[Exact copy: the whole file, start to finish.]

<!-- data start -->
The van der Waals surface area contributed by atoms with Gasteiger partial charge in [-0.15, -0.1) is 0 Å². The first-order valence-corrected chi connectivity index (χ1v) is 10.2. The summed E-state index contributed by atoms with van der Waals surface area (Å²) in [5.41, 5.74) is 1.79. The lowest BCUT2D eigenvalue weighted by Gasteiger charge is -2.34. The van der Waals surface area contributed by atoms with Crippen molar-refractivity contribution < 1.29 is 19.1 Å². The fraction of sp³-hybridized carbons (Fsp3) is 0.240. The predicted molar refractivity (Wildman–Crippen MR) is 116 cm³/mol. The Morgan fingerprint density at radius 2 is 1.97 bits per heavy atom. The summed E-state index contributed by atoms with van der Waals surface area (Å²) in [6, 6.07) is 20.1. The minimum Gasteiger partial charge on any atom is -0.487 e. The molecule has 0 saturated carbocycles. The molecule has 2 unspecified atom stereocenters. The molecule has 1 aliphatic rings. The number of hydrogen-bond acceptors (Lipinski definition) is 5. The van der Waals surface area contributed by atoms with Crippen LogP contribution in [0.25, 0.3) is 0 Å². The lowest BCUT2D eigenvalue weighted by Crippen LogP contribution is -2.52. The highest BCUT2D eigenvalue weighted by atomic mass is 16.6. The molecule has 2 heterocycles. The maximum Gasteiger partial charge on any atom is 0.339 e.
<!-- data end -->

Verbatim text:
The van der Waals surface area contributed by atoms with Gasteiger partial charge in [-0.15, -0.1) is 0 Å². The first-order valence-corrected chi connectivity index (χ1v) is 10.2. The summed E-state index contributed by atoms with van der Waals surface area (Å²) in [5.41, 5.74) is 1.79. The lowest BCUT2D eigenvalue weighted by Gasteiger charge is -2.34. The van der Waals surface area contributed by atoms with Crippen molar-refractivity contribution < 1.29 is 19.1 Å². The fraction of sp³-hybridized carbons (Fsp3) is 0.240. The predicted molar refractivity (Wildman–Crippen MR) is 116 cm³/mol. The Morgan fingerprint density at radius 2 is 1.97 bits per heavy atom. The summed E-state index contributed by atoms with van der Waals surface area (Å²) in [6, 6.07) is 20.1. The minimum Gasteiger partial charge on any atom is -0.487 e. The molecule has 0 saturated carbocycles. The molecule has 2 unspecified atom stereocenters. The molecule has 1 aliphatic rings. The number of hydrogen-bond acceptors (Lipinski definition) is 5. The van der Waals surface area contributed by atoms with Crippen LogP contribution in [0.25, 0.3) is 0 Å². The lowest BCUT2D eigenvalue weighted by Crippen LogP contribution is -2.52. The highest BCUT2D eigenvalue weighted by atomic mass is 16.6. The molecule has 2 heterocycles. The maximum Gasteiger partial charge on any atom is 0.339 e.